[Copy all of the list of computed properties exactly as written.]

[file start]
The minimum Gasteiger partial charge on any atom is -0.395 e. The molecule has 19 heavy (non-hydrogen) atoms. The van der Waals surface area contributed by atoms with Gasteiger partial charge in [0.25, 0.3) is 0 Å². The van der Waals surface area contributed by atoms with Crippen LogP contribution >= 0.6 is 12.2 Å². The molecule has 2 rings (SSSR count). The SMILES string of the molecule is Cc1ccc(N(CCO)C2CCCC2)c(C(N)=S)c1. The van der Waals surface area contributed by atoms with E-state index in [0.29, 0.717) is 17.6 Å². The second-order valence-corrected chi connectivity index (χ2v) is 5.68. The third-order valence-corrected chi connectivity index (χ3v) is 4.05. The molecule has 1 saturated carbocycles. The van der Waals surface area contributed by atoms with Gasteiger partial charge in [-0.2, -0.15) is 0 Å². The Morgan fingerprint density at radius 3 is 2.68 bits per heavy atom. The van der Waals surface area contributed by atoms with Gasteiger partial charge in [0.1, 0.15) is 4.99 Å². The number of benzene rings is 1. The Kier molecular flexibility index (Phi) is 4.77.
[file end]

The minimum Gasteiger partial charge on any atom is -0.395 e. The molecule has 19 heavy (non-hydrogen) atoms. The van der Waals surface area contributed by atoms with Gasteiger partial charge in [0.25, 0.3) is 0 Å². The van der Waals surface area contributed by atoms with Crippen LogP contribution >= 0.6 is 12.2 Å². The molecule has 2 rings (SSSR count). The SMILES string of the molecule is Cc1ccc(N(CCO)C2CCCC2)c(C(N)=S)c1. The van der Waals surface area contributed by atoms with E-state index in [0.29, 0.717) is 17.6 Å². The second-order valence-corrected chi connectivity index (χ2v) is 5.68. The third-order valence-corrected chi connectivity index (χ3v) is 4.05. The molecule has 1 saturated carbocycles. The van der Waals surface area contributed by atoms with Gasteiger partial charge in [-0.2, -0.15) is 0 Å². The Morgan fingerprint density at radius 3 is 2.68 bits per heavy atom. The van der Waals surface area contributed by atoms with Gasteiger partial charge in [0.1, 0.15) is 4.99 Å². The number of benzene rings is 1. The Kier molecular flexibility index (Phi) is 4.77.